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2016 Nutrition and Physical Activity Mini-Grants Awarded to Cambridge Organizations

May 6, 2016

The Cambridge Public Health Department, through its Let’s Move Cambridge and Cambridge in Motion campaigns, has awarded ten $500 mini-grants to local organizations to develop activities that promote healthy eating and physical activity.
“It's exciting to see community groups energized around creating a healthier food and fitness environment in Cambridge,” said Josefine Wendel, MS, RD, Manager of Nutrition Programs with the Cambridge Public Health Department. “This year’s mini-grant projects will introduce residents—especially children—to new and creative ways to be active and healthy.”
Wendel added that healthy eating and active living is one of the city’s four health priority areas. 
The 2016 mini-grant awardees and their projects are:
  • The Agassiz Baldwin Community will provide families with materials for making hula hoops at the Play Day community party in June. 
  • The Baldwin School’s occupational and physical therapy staff will provide kindergarten teachers with equipment and a resource guide on how to best encourage movement in the classroom.
  • The Cambridge Bicycle Committee will offer healthy food options, prepared by students in the CRLS Culinary Arts Program, at the Reel Ride in May and the Bow Tie Ride in September.  
  • The Cambridge Community Center purchased a raised garden bed and other gardening supplies for Get Growing Day this past April and for planting “seed balls” in the center’s garden.
  • Cambridge Rindge and Latin School will purchase food and toiletries for the CRLS food pantry, which launched in April.
  • The Morse School will purchase equipment for gross motor development for students to use in the gym and classroom.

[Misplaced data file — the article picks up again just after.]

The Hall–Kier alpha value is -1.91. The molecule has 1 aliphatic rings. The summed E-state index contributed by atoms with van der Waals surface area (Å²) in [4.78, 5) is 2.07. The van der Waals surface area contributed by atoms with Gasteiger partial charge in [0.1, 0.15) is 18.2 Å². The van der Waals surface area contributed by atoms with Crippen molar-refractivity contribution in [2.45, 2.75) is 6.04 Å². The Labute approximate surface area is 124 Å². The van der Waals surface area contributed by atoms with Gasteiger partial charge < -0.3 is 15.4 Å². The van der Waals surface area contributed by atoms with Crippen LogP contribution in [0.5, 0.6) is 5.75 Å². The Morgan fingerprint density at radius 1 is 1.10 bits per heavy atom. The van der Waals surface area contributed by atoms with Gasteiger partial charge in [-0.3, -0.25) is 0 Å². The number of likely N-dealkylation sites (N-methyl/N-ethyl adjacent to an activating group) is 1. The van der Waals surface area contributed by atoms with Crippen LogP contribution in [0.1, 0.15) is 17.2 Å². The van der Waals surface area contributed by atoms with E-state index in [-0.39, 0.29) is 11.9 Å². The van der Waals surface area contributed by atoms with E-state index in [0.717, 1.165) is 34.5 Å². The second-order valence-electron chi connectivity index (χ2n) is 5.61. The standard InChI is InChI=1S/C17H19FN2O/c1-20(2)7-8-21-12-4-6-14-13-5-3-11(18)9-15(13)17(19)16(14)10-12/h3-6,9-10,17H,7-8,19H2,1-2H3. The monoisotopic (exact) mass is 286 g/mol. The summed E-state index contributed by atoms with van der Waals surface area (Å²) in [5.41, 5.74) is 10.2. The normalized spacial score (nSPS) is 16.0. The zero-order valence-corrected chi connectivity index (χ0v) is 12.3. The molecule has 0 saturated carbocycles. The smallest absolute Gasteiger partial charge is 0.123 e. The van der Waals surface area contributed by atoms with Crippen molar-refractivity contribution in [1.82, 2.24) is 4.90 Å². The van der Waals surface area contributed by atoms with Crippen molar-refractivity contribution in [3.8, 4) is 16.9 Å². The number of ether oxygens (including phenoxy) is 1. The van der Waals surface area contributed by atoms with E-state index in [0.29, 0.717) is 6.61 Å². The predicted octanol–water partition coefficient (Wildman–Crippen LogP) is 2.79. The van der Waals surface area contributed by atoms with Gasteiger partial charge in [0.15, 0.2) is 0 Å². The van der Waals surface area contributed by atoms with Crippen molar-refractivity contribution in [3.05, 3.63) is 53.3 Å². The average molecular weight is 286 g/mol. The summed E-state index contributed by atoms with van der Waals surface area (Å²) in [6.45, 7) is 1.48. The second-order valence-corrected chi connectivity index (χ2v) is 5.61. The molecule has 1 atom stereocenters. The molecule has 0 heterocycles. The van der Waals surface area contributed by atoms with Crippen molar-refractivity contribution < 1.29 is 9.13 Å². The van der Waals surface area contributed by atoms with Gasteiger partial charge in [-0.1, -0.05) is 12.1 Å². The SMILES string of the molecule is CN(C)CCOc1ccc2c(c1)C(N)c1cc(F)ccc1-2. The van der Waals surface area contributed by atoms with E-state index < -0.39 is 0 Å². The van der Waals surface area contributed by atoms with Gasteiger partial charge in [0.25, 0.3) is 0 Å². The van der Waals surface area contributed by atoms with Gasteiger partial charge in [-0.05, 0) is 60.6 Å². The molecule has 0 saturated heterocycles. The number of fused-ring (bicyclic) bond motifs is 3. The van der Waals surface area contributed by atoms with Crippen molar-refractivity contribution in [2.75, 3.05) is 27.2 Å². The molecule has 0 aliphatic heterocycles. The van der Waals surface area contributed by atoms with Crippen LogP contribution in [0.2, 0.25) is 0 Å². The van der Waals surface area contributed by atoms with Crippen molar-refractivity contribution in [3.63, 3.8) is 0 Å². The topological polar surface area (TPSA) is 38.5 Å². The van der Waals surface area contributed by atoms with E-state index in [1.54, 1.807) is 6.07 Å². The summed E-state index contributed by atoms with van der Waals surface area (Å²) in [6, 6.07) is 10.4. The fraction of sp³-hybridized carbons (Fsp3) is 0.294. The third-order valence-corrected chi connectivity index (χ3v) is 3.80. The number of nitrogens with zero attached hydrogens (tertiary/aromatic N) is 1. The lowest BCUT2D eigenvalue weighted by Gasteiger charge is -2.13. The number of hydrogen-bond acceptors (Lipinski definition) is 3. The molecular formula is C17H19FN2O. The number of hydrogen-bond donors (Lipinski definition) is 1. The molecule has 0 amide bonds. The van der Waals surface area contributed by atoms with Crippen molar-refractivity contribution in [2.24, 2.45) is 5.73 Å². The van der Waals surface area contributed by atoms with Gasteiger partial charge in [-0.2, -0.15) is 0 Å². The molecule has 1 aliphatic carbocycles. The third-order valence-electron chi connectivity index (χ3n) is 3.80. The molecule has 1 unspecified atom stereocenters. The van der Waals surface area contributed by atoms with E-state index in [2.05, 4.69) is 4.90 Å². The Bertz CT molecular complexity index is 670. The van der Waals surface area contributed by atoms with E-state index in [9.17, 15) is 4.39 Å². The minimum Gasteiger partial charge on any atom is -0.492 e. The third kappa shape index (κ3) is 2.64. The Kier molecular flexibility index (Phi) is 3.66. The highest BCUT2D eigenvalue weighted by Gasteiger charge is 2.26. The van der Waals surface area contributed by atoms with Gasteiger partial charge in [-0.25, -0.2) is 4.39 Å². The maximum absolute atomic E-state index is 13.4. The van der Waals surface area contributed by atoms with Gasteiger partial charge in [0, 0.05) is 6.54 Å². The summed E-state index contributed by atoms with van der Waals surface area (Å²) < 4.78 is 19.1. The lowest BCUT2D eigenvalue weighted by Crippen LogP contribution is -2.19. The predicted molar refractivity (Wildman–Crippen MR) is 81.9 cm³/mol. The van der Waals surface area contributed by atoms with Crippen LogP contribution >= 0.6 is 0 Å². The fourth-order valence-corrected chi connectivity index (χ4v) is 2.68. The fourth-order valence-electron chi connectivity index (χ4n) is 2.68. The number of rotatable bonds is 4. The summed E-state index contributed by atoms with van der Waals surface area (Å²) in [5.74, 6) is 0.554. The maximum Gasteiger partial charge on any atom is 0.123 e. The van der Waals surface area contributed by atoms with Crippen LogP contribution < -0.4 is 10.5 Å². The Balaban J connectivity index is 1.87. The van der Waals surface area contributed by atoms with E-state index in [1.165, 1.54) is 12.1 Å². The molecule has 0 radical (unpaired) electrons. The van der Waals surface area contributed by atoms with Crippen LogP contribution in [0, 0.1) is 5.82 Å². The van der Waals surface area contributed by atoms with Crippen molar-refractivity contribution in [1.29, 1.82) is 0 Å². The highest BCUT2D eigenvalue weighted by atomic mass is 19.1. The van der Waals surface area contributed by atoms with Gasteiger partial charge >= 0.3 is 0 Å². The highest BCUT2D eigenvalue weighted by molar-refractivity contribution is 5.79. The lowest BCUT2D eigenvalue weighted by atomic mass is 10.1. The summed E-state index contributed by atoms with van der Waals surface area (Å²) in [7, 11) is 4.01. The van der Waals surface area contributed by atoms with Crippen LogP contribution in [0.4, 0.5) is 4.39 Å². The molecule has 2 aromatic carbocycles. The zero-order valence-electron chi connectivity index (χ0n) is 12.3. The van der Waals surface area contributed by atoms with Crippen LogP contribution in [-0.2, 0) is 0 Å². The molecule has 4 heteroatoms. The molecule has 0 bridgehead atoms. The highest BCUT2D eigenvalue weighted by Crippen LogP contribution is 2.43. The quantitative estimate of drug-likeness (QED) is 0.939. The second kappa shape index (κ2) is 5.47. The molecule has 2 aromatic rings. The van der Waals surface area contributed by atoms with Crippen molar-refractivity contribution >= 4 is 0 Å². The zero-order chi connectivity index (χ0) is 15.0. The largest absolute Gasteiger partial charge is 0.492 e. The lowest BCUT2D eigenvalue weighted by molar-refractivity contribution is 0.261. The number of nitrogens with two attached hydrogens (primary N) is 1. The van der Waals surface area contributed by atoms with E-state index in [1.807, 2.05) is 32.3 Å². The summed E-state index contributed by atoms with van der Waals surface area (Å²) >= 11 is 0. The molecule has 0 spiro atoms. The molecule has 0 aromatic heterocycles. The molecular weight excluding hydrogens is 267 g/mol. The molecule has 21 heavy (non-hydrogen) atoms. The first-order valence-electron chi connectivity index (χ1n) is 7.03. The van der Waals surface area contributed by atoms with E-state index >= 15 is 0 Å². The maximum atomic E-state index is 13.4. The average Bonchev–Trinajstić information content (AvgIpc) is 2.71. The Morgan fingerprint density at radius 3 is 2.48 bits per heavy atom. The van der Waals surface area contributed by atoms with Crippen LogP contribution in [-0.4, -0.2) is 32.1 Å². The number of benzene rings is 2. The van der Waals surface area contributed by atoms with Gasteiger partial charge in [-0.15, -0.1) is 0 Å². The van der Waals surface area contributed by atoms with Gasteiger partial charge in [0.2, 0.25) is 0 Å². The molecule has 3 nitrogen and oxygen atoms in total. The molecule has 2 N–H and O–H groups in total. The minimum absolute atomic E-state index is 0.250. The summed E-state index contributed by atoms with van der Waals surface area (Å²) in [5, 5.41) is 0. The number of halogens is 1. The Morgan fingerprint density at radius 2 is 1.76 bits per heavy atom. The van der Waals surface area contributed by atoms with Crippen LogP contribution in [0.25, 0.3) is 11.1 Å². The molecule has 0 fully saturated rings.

• North Cambridge Soccer Nights will increase the number of soccer nets at its free, week-long soccer camp so that more children can participate in this popular program.
  • The Peabody School will host an after-school event in the gym for students and their families to learn folk dancing.
  • Rise Up will host mini-sports workshops for incoming CRLS students to increase participation in school sports programs. 
  • Science Club for Girls will design a week-long curriculum to teach girls about wearable technology and how to build their own pedometer.
The 2016 mini-grants are co-funded by the Cambridge Public Health Department and the three Whole Food Market stores in Cambridge. 
“Whole Foods Market is excited to partner with the Cambridge Public Health Department to help these dedicated organizations provide healthy food and activities to the community,” said Matthew Keller, Marketing and Community Liaison of Whole Foods Market Cambridge and Somerville.
The mini-grant program, now in its fifth year, is a partnership of the Cambridge Public Health Department, the Healthy Children Task Force, the Cambridge Food and Fitness Policy Council, and the Cambridge Public Schools’ Green Schools Initiative.
For more information, contact Josefine Wendel at the Cambridge Public Health Department, jwendel@challiance.org or 617-665-3865.

Suzy Feinberg, MPH
Public Information Officer

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